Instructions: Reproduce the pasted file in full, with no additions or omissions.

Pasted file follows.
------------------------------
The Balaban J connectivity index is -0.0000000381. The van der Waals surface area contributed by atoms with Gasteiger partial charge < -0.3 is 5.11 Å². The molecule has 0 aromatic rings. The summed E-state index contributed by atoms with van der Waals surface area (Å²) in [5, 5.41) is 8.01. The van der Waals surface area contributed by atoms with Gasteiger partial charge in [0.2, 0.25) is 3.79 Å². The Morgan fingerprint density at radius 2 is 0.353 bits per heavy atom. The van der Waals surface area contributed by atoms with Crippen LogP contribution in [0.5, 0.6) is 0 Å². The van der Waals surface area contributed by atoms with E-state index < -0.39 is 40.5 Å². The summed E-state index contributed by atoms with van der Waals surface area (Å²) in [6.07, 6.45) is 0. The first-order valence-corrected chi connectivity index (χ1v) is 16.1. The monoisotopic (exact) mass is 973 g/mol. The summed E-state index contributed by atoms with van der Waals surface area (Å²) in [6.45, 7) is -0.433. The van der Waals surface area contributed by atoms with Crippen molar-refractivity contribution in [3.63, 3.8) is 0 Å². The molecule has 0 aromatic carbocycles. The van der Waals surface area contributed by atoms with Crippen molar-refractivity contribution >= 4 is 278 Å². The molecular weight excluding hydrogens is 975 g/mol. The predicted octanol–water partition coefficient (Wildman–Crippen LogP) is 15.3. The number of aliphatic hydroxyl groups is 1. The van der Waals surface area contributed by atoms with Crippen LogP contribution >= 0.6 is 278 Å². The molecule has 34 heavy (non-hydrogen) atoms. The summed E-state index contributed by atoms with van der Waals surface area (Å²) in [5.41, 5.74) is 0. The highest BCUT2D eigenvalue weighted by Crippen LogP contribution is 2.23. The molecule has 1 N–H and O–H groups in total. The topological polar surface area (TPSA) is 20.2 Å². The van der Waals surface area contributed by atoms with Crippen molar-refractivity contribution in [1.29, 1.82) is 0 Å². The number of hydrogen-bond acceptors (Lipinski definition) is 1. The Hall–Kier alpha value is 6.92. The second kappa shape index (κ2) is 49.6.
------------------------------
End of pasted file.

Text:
The Balaban J connectivity index is -0.0000000381. The van der Waals surface area contributed by atoms with Gasteiger partial charge < -0.3 is 5.11 Å². The molecule has 0 aromatic rings. The summed E-state index contributed by atoms with van der Waals surface area (Å²) in [5, 5.41) is 8.01. The van der Waals surface area contributed by atoms with Gasteiger partial charge in [0.2, 0.25) is 3.79 Å². The Morgan fingerprint density at radius 2 is 0.353 bits per heavy atom. The van der Waals surface area contributed by atoms with Crippen LogP contribution in [0.5, 0.6) is 0 Å². The van der Waals surface area contributed by atoms with E-state index < -0.39 is 40.5 Å². The summed E-state index contributed by atoms with van der Waals surface area (Å²) in [6.07, 6.45) is 0. The first-order valence-corrected chi connectivity index (χ1v) is 16.1. The monoisotopic (exact) mass is 973 g/mol. The summed E-state index contributed by atoms with van der Waals surface area (Å²) in [6.45, 7) is -0.433. The van der Waals surface area contributed by atoms with Crippen molar-refractivity contribution in [3.63, 3.8) is 0 Å². The molecule has 0 aromatic carbocycles. The van der Waals surface area contributed by atoms with Crippen molar-refractivity contribution >= 4 is 278 Å². The molecular weight excluding hydrogens is 975 g/mol. The predicted octanol–water partition coefficient (Wildman–Crippen LogP) is 15.3. The number of aliphatic hydroxyl groups is 1. The van der Waals surface area contributed by atoms with Crippen LogP contribution >= 0.6 is 278 Å². The molecule has 34 heavy (non-hydrogen) atoms. The summed E-state index contributed by atoms with van der Waals surface area (Å²) in [5.41, 5.74) is 0. The highest BCUT2D eigenvalue weighted by Crippen LogP contribution is 2.23. The molecule has 1 N–H and O–H groups in total. The topological polar surface area (TPSA) is 20.2 Å². The van der Waals surface area contributed by atoms with Crippen molar-refractivity contribution in [1.29, 1.82) is 0 Å². The number of hydrogen-bond acceptors (Lipinski definition) is 1. The Hall–Kier alpha value is 6.92. The second kappa shape index (κ2) is 49.6.